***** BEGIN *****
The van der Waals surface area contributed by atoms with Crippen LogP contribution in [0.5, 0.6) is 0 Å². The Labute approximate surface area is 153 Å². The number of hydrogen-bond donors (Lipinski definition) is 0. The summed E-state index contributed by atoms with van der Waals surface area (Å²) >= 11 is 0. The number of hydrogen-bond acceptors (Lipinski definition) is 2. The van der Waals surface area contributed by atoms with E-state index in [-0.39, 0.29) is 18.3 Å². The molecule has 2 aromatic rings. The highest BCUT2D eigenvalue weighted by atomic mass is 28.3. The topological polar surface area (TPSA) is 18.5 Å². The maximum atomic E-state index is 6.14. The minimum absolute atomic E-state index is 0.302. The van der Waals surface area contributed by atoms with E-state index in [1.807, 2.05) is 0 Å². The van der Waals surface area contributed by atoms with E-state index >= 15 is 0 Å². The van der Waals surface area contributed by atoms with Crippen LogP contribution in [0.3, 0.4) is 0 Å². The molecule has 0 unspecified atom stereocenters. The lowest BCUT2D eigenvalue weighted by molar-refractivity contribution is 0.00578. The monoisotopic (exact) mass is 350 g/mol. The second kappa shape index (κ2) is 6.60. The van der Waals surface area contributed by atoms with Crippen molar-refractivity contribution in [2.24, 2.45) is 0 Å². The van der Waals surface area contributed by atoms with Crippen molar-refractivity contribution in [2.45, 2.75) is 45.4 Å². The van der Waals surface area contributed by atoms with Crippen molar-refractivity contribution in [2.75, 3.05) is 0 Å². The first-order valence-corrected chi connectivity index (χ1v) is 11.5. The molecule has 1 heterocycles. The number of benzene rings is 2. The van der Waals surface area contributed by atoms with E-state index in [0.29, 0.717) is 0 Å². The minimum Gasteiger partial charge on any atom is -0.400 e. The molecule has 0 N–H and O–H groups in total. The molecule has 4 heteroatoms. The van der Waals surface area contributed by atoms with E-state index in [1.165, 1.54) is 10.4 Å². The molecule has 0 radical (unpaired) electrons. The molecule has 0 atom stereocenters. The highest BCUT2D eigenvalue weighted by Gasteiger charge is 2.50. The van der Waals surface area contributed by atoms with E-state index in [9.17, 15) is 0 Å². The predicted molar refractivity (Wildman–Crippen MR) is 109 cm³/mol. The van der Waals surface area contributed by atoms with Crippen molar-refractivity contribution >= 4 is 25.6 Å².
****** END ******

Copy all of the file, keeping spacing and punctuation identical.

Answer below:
The van der Waals surface area contributed by atoms with Crippen LogP contribution in [0.5, 0.6) is 0 Å². The Labute approximate surface area is 153 Å². The number of hydrogen-bond donors (Lipinski definition) is 0. The summed E-state index contributed by atoms with van der Waals surface area (Å²) >= 11 is 0. The number of hydrogen-bond acceptors (Lipinski definition) is 2. The van der Waals surface area contributed by atoms with E-state index in [-0.39, 0.29) is 18.3 Å². The molecule has 2 aromatic rings. The highest BCUT2D eigenvalue weighted by atomic mass is 28.3. The topological polar surface area (TPSA) is 18.5 Å². The maximum atomic E-state index is 6.14. The minimum absolute atomic E-state index is 0.302. The van der Waals surface area contributed by atoms with E-state index in [1.807, 2.05) is 0 Å². The van der Waals surface area contributed by atoms with E-state index >= 15 is 0 Å². The van der Waals surface area contributed by atoms with Crippen LogP contribution in [0.3, 0.4) is 0 Å². The molecule has 0 unspecified atom stereocenters. The lowest BCUT2D eigenvalue weighted by molar-refractivity contribution is 0.00578. The monoisotopic (exact) mass is 350 g/mol. The second kappa shape index (κ2) is 6.60. The van der Waals surface area contributed by atoms with Crippen molar-refractivity contribution in [2.24, 2.45) is 0 Å². The van der Waals surface area contributed by atoms with Crippen molar-refractivity contribution in [2.45, 2.75) is 45.4 Å². The van der Waals surface area contributed by atoms with Crippen molar-refractivity contribution in [2.75, 3.05) is 0 Å². The first-order valence-corrected chi connectivity index (χ1v) is 11.5. The molecule has 1 heterocycles. The number of benzene rings is 2. The van der Waals surface area contributed by atoms with E-state index in [0.29, 0.717) is 0 Å². The minimum Gasteiger partial charge on any atom is -0.400 e. The molecule has 0 N–H and O–H groups in total. The molecule has 4 heteroatoms. The van der Waals surface area contributed by atoms with E-state index in [1.165, 1.54) is 10.4 Å². The molecule has 0 radical (unpaired) electrons. The molecule has 0 atom stereocenters. The highest BCUT2D eigenvalue weighted by Gasteiger charge is 2.50. The van der Waals surface area contributed by atoms with E-state index in [9.17, 15) is 0 Å². The predicted molar refractivity (Wildman–Crippen MR) is 109 cm³/mol. The van der Waals surface area contributed by atoms with Crippen molar-refractivity contribution >= 4 is 25.6 Å².